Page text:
Professor Oliver Mills talked about “liberation of our minds from mental slavery.” As noted, often these traits can be traced back to the old colonial ideology, slavery, and oppression where only a few rule the greatest. Several locals are being priced-out of affording basic food supplies, this trend cuts across all colours, and when these barriers continue to divide it creates a sociological stagnation and hinders economic mobility.

As society evolves, most new generations have a total different outlook on these social barriers, and are willing to move forward, but past ideology still woven into the political system makes it more difficult to form alliances. Sure, society often can learn from older leaders, however, sometime one has to yield power or simply give it up.

It is not helpful to sit on the cyber crime committee, but cannot save a document in Microsoft Word. Maybe term limits in Parliament could help change some of these perceptions, as it will welcome new ideas if such law can become a reality.

Solidarity is alPicture1ways important to one’s country. Moreover, it gives one sense of belonging, but when it promotes separation, it can be very difficult to move all forward. Each island is unique in its own way. The Caribbean is not alone in wanting to be different despite similar history. For example, in the US, northern and southern states tend to have different views on several socio-economic agendas, and it often dictates who gets elected into office, or what political agenda is important.

1thThe history of seeking separation too has played a role in the American Civil War, fought between states in 1861. Some still argue that it was to free the stronghold on slavery in the South while others believed that it was a separation between the North and South. However, the tension sometimes between each other will not amount to civil wars in the Caribbean, but limits cross-border travel, investments that could expand tourism, imports, and exports that could give to a better social agenda, crime control.

The mindset that its population size and notoriety are reasons to isolate and continue to classify some as small islands can be problematic and, therefore, cut its importance in the long-run to connect. Every island has a graph on the economic scale. Too often, one sees themselves as different and, yes, nothing is wrong with that. Every person has a certain amount of biases. However, when one fails to accept and address biases, and uses them as a determinant factor, they can become a roadblock in moving forward.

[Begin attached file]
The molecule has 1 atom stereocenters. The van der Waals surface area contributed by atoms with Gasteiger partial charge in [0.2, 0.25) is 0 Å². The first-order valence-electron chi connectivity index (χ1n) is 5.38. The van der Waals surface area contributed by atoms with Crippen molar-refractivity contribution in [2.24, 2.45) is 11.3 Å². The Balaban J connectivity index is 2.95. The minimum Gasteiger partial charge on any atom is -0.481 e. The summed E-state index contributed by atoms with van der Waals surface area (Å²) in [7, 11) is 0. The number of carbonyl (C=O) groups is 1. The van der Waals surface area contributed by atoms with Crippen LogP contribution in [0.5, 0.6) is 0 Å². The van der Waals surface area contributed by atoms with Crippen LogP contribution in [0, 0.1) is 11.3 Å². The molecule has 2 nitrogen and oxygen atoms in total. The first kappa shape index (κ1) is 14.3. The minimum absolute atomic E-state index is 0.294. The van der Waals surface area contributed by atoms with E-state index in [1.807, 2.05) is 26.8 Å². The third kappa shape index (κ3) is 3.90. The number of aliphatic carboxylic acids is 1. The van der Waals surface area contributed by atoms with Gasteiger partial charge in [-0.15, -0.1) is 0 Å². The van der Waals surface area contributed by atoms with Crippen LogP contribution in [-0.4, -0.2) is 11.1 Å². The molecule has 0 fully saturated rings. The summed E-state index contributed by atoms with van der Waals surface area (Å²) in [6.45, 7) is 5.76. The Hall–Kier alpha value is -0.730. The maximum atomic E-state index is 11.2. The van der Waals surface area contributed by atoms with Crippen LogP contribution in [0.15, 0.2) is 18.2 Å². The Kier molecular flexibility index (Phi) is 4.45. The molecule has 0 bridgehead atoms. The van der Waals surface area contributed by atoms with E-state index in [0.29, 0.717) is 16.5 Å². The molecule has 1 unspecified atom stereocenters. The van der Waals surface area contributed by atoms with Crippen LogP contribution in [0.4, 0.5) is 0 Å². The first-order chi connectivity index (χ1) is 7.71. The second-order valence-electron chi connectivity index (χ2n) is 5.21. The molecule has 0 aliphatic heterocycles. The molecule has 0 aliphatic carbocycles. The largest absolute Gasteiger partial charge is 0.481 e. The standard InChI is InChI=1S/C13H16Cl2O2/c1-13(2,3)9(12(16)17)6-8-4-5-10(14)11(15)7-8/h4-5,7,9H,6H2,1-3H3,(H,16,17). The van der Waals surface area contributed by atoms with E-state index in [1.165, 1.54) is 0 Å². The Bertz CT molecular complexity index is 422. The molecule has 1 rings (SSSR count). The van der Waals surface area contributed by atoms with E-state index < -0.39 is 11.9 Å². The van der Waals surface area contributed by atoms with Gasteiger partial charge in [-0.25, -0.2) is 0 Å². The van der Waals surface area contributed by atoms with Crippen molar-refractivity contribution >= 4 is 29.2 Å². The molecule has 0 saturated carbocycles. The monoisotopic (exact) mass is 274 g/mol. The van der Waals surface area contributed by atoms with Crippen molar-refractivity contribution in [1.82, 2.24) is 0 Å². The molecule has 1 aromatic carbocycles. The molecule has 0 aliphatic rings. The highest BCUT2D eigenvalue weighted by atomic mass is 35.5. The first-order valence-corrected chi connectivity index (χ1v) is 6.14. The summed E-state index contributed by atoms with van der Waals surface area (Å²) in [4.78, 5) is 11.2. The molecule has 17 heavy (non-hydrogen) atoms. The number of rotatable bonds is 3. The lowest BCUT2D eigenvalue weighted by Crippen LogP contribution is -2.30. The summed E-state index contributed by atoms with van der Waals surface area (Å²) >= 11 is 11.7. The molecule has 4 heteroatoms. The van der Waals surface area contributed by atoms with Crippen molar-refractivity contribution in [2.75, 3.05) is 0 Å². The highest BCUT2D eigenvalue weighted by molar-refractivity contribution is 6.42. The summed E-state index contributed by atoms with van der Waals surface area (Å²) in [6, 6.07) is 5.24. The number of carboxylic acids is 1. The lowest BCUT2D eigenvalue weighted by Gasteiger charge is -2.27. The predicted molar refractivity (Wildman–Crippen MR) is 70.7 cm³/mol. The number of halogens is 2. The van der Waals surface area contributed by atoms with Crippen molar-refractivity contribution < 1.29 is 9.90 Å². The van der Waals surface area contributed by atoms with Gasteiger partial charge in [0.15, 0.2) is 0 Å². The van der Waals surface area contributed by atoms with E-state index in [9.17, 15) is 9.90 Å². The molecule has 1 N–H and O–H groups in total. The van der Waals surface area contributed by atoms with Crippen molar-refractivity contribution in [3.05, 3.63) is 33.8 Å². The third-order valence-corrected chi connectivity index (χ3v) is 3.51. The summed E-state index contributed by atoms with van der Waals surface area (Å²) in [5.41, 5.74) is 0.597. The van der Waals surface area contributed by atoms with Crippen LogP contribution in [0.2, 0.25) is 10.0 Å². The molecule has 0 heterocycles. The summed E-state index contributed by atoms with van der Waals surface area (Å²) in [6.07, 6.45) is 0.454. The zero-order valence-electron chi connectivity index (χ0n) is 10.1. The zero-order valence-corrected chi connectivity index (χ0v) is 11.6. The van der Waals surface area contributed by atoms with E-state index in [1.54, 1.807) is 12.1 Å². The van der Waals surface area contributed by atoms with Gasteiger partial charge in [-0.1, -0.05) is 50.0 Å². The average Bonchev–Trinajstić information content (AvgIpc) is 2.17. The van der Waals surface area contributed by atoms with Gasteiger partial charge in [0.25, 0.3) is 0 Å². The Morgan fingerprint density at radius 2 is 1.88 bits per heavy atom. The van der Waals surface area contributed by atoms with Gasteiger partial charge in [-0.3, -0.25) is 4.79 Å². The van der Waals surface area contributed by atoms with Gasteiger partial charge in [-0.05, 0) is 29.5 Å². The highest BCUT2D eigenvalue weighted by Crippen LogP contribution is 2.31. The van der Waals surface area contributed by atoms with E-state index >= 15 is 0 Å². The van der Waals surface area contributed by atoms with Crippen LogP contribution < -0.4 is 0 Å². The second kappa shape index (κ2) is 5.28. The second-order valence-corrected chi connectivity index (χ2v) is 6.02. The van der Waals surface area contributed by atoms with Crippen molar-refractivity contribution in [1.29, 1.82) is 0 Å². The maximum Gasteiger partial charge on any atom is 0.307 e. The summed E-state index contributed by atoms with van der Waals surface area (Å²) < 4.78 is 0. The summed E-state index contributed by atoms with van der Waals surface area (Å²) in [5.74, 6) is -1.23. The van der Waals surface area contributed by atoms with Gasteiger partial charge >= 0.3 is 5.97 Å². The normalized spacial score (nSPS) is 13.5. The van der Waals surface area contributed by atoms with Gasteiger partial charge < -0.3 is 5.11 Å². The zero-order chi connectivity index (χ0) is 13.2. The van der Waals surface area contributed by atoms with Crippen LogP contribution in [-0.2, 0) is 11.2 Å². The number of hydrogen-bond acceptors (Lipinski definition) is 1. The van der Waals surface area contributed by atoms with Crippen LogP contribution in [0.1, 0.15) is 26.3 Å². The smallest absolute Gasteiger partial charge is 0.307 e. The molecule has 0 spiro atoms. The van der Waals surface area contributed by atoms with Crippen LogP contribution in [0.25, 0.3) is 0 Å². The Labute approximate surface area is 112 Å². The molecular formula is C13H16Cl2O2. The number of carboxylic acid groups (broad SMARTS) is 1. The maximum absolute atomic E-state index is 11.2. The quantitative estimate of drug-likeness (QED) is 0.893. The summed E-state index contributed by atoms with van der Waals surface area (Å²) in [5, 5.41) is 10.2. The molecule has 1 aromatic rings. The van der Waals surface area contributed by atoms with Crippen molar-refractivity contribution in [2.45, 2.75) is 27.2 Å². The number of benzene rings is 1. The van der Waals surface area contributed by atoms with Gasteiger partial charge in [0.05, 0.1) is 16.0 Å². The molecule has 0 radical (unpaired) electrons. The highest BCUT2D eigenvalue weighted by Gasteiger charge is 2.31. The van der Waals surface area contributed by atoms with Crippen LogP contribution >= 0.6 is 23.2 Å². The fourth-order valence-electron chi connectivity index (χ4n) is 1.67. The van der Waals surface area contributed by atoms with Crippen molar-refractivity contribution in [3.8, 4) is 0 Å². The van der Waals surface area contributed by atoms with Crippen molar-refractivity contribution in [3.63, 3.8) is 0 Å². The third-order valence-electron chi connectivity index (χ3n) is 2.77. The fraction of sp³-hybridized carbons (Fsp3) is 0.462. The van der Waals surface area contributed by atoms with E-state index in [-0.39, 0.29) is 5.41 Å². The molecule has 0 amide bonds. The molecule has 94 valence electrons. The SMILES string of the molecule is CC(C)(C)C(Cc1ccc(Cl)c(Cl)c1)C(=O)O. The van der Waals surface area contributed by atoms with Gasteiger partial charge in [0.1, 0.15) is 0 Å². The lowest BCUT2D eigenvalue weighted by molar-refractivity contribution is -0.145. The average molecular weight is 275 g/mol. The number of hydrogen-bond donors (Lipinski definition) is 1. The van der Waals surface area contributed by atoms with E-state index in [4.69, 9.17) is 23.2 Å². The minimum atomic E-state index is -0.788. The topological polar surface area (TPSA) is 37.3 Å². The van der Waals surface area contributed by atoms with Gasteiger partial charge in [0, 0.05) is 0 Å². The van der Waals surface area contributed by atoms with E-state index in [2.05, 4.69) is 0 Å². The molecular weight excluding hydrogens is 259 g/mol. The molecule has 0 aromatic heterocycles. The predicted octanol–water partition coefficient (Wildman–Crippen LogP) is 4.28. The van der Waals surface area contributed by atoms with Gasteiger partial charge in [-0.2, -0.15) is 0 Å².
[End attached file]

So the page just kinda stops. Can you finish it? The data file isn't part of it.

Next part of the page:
The word “independence” tells us that one has to do what is best for their growth engine. However, when they compete where it is not necessary and ignore the bigger picture through collaboration to move the next generation send, the only outcome is that someone loses. However, to reach a reduction in high unemployment rates, this region has to grow more than what has been forecast to lift the lower class out of poverty.

spreadpeacesmMoving   forward is critical and to make sure equality for all to cut gaps between haves vs. the have-nots should be a universal mission. These regions were once the envy of colonial powers. The English, Dutch and French, and the US were once colonial rivals in this region. St Lucia, Barbados, and Jamaica, as well as Bermuda in the Atlantic were all economically important Caribbean islands. Caribbean sea-lanes as it was called were of strategic significance as early as the 17th century before the slaves arrived. They should get back to that essence of belonging.